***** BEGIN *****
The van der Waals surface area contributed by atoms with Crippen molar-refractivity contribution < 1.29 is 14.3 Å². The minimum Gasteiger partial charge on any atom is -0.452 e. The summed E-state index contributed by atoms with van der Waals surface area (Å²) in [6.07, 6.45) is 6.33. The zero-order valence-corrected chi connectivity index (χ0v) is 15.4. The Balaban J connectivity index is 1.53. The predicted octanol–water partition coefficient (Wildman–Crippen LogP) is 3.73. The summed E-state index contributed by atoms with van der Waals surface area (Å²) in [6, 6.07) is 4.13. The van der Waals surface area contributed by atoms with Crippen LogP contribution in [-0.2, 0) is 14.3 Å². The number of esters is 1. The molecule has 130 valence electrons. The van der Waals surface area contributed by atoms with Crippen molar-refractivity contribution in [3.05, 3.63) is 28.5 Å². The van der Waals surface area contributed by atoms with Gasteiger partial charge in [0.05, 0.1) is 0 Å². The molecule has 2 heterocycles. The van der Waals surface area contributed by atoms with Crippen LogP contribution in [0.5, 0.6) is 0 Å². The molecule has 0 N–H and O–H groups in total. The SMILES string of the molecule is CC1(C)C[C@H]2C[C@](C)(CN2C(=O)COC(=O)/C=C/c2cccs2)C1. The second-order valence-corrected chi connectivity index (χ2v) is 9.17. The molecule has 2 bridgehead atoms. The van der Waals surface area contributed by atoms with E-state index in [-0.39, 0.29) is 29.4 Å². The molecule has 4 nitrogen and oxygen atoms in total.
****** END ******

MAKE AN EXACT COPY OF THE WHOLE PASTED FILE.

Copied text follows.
The van der Waals surface area contributed by atoms with Crippen molar-refractivity contribution < 1.29 is 14.3 Å². The minimum Gasteiger partial charge on any atom is -0.452 e. The summed E-state index contributed by atoms with van der Waals surface area (Å²) in [6.07, 6.45) is 6.33. The zero-order valence-corrected chi connectivity index (χ0v) is 15.4. The Balaban J connectivity index is 1.53. The predicted octanol–water partition coefficient (Wildman–Crippen LogP) is 3.73. The summed E-state index contributed by atoms with van der Waals surface area (Å²) in [6, 6.07) is 4.13. The van der Waals surface area contributed by atoms with Crippen LogP contribution in [-0.2, 0) is 14.3 Å². The number of esters is 1. The molecule has 130 valence electrons. The van der Waals surface area contributed by atoms with Crippen molar-refractivity contribution in [3.05, 3.63) is 28.5 Å². The van der Waals surface area contributed by atoms with Gasteiger partial charge in [0.05, 0.1) is 0 Å². The molecule has 2 heterocycles. The van der Waals surface area contributed by atoms with Crippen LogP contribution in [0.5, 0.6) is 0 Å². The molecule has 0 N–H and O–H groups in total. The SMILES string of the molecule is CC1(C)C[C@H]2C[C@](C)(CN2C(=O)COC(=O)/C=C/c2cccs2)C1. The second-order valence-corrected chi connectivity index (χ2v) is 9.17. The molecule has 2 bridgehead atoms. The van der Waals surface area contributed by atoms with E-state index in [-0.39, 0.29) is 29.4 Å². The molecule has 4 nitrogen and oxygen atoms in total.